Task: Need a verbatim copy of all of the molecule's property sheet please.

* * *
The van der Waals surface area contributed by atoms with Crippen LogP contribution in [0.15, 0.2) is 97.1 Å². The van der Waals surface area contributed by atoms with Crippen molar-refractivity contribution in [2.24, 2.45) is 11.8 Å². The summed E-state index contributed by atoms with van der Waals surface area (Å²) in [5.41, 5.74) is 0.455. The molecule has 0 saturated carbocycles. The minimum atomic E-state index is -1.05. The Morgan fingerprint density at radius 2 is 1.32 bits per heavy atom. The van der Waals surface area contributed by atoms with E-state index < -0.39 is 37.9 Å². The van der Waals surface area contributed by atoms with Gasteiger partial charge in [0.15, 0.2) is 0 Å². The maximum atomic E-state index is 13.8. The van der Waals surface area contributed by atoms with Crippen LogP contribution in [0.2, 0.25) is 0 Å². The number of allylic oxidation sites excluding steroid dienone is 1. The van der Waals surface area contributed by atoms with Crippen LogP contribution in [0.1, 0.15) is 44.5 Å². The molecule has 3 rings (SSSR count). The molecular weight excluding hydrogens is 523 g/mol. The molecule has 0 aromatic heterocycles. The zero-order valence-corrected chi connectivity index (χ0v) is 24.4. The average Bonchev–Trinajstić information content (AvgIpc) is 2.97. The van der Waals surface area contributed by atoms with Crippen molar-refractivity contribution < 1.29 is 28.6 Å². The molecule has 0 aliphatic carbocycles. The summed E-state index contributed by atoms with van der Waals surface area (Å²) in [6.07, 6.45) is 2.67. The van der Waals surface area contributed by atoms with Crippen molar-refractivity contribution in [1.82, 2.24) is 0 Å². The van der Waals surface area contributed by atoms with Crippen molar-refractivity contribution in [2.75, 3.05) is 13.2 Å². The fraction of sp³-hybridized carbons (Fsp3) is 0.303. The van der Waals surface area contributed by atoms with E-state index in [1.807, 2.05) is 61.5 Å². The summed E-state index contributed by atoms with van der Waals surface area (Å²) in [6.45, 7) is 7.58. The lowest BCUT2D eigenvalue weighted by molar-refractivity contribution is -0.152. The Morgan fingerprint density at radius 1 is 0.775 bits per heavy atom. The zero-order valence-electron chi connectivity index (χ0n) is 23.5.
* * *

The van der Waals surface area contributed by atoms with Crippen LogP contribution in [0.15, 0.2) is 97.1 Å². The van der Waals surface area contributed by atoms with Crippen molar-refractivity contribution in [2.24, 2.45) is 11.8 Å². The summed E-state index contributed by atoms with van der Waals surface area (Å²) in [5.41, 5.74) is 0.455. The molecule has 0 saturated carbocycles. The minimum atomic E-state index is -1.05. The Morgan fingerprint density at radius 2 is 1.32 bits per heavy atom. The van der Waals surface area contributed by atoms with E-state index < -0.39 is 37.9 Å². The van der Waals surface area contributed by atoms with Gasteiger partial charge in [0.15, 0.2) is 0 Å². The maximum atomic E-state index is 13.8. The van der Waals surface area contributed by atoms with Crippen LogP contribution in [0.2, 0.25) is 0 Å². The number of allylic oxidation sites excluding steroid dienone is 1. The van der Waals surface area contributed by atoms with Crippen LogP contribution in [0.1, 0.15) is 44.5 Å². The molecule has 3 rings (SSSR count). The molecular weight excluding hydrogens is 523 g/mol. The molecule has 0 aromatic heterocycles. The zero-order valence-corrected chi connectivity index (χ0v) is 24.4. The average Bonchev–Trinajstić information content (AvgIpc) is 2.97. The van der Waals surface area contributed by atoms with Crippen molar-refractivity contribution < 1.29 is 28.6 Å². The molecule has 0 aliphatic carbocycles. The summed E-state index contributed by atoms with van der Waals surface area (Å²) in [6.07, 6.45) is 2.67. The van der Waals surface area contributed by atoms with Crippen molar-refractivity contribution in [1.82, 2.24) is 0 Å². The van der Waals surface area contributed by atoms with Crippen molar-refractivity contribution in [2.75, 3.05) is 13.2 Å². The fraction of sp³-hybridized carbons (Fsp3) is 0.303. The van der Waals surface area contributed by atoms with E-state index in [1.807, 2.05) is 61.5 Å². The summed E-state index contributed by atoms with van der Waals surface area (Å²) in [6.45, 7) is 7.58. The lowest BCUT2D eigenvalue weighted by molar-refractivity contribution is -0.152. The Morgan fingerprint density at radius 1 is 0.775 bits per heavy atom. The zero-order valence-electron chi connectivity index (χ0n) is 23.5.